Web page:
Summer brings out the best, worst in alligators


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Alligators are an integral part of the Florida ecosystem.

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Since it’s almost summer in Viera, it’s time to start talking about alligators and their ecological presence and role. As it warms and as mating season nears, more and more of them will be seen.

I don’t know about you, but I love alligators. They are mysterious, majestic and fierce. I am fascinated every single time I see one — and I am a native Floridian.

It just never gets old for me.

However, this fascination is tempered by a healthy respect for their place in the Florida ecosystem. And, if you live in Florida, it is your responsibility to learn all you can about the alligator and how to live harmoniously with them — and the rest of the dangerous Florida wildlife.

Too often, people move here from other parts of country and do not understand alligators. They will insist to their homeowners association that all alligators must be removed (and killed) from every single pond in every neighborhood.

Well, that is a bit extreme — don’t you think?

One thing I tell all my new residents at the New Resident Orientation is … you wouldn’t move to Alaska and not learn about the Kodiak Bear, would you? Then why move to Florida and not learn as much as you can about the Florida Alligator? They were here first and they are a part of our natural environment. We can co-exist if we follow some basic rules and accept their natural behaviors such as:

Don’t feed the alligators!

It is both dangerous and illegal. And, when fed, alligators overcome their natural dislike and wariness of humans and learn to associate people with food.

I’m sure you see where this is going. … People = Food is bad. These are the alligators that show up in our garages and on our back porches. These are the alligators that have to be killed because humans were negligent and disrespectful of the natural environment.

Dogs and cats are similar in size to the natural prey of alligators. Don’t allow your pets to swim in water that might contain alligators. Assume all fresh water bodies have alligators.

Alligators are most active between dusk and dawn.

Leave alligators alone! State law prohibits killing, harassing or possessing alligators. They are not pets.

Courtship begins in April for alligators during mating season. You will begin to hear the bull alligator calling out to the females. You will also see males traveling from pond to pond looking for their lucky lady. If you like to walk in the evenings after dusk, bring a flashlight and watch where you are walking.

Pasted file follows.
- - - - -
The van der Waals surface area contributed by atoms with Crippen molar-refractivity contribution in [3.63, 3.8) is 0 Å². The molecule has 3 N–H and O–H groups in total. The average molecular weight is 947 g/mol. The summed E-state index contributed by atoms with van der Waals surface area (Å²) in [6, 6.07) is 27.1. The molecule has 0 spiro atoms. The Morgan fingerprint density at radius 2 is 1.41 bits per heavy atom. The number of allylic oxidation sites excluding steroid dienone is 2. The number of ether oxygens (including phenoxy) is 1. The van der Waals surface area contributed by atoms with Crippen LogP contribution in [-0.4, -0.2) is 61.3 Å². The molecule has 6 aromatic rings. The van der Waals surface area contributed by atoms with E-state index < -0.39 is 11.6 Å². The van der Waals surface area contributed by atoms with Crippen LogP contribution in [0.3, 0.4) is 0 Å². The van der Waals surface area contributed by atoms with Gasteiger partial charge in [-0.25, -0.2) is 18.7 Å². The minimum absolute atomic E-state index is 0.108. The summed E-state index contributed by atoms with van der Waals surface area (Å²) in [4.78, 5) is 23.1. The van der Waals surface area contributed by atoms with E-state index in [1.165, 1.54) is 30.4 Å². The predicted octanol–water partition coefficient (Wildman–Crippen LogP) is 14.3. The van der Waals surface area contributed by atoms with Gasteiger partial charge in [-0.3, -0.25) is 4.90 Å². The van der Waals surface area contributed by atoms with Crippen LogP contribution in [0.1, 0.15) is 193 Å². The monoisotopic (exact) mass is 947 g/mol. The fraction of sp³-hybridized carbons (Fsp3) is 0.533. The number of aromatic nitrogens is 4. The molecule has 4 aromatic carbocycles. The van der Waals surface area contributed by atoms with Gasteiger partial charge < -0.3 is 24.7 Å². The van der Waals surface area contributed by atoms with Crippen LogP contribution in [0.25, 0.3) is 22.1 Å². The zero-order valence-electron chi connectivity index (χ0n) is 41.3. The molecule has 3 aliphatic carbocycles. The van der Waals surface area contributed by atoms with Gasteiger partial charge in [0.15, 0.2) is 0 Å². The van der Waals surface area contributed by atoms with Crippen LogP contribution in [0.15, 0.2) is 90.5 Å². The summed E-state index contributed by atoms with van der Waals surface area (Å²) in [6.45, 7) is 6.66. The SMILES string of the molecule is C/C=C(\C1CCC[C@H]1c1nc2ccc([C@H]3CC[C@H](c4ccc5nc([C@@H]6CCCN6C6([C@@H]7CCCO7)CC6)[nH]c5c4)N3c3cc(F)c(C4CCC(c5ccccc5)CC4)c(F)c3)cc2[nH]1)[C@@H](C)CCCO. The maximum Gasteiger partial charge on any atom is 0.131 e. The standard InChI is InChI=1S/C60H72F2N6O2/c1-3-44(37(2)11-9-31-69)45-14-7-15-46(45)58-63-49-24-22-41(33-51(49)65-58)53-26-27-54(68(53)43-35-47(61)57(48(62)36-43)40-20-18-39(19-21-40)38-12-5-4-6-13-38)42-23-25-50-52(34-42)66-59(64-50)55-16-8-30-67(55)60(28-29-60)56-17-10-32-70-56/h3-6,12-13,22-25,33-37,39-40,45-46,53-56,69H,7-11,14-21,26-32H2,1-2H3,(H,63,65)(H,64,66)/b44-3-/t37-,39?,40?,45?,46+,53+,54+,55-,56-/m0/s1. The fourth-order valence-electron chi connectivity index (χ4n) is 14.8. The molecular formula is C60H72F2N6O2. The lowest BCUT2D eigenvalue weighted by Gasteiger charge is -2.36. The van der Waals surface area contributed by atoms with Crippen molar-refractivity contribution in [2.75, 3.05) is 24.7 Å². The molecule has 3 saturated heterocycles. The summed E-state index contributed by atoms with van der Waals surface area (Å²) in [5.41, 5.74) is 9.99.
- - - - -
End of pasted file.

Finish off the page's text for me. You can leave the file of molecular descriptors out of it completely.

Alligators are ectothermic, which means they have to rely on external sources to regulate their body heat. This is why you see them sunning themselves out of the water.

It is not because they are hunting. It is because they are trying to raise their body temperature so that they can digest food and so that their bodies can function properly. Alligators are dormant below 55 degrees and stop feeding when the ambient temperature drops below 70 degrees.

Alligators are opportunistic feeders. Adult alligators eat fish, snakes, turtles, small mammals and birds. Young alligators eat insects, amphibians, small fish and other invertebrates.

Female alligators rarely exceed 10 feet, but males can grow much larger.

Here is a startling piece of Florida alligator trivia — the largest alligator caught in Florida was right here in Brevard County in 2010 in the Lake Washington area. It measured 14 feet, 31/2 inches.

Unfortunately, there are times when the Statewide Nuisance Alligator Program (SNAP) hotline needs to be called to report an alligator. If an alligator is no longer afraid of humans, there is no way to live in harmony.

So, if anyone feels that an alligator poses a threat to people, pets or property, then call the Nuisance Alligator Hotline at 866-FWC-GATOR (866-392-4286). SNAP uses contracted alligator trappers to remove alligators. However, be aware that alligators are killed, not relocated.

If you want to see an alligator, go to the Viera Wetlands. It’s really cool when the young ones are becoming active (late summer/early fall) and just cross the path in front of you without a care.

So, until next time, please remember … “Never insult an alligator until after you have crossed the river.” (Cordell Hull).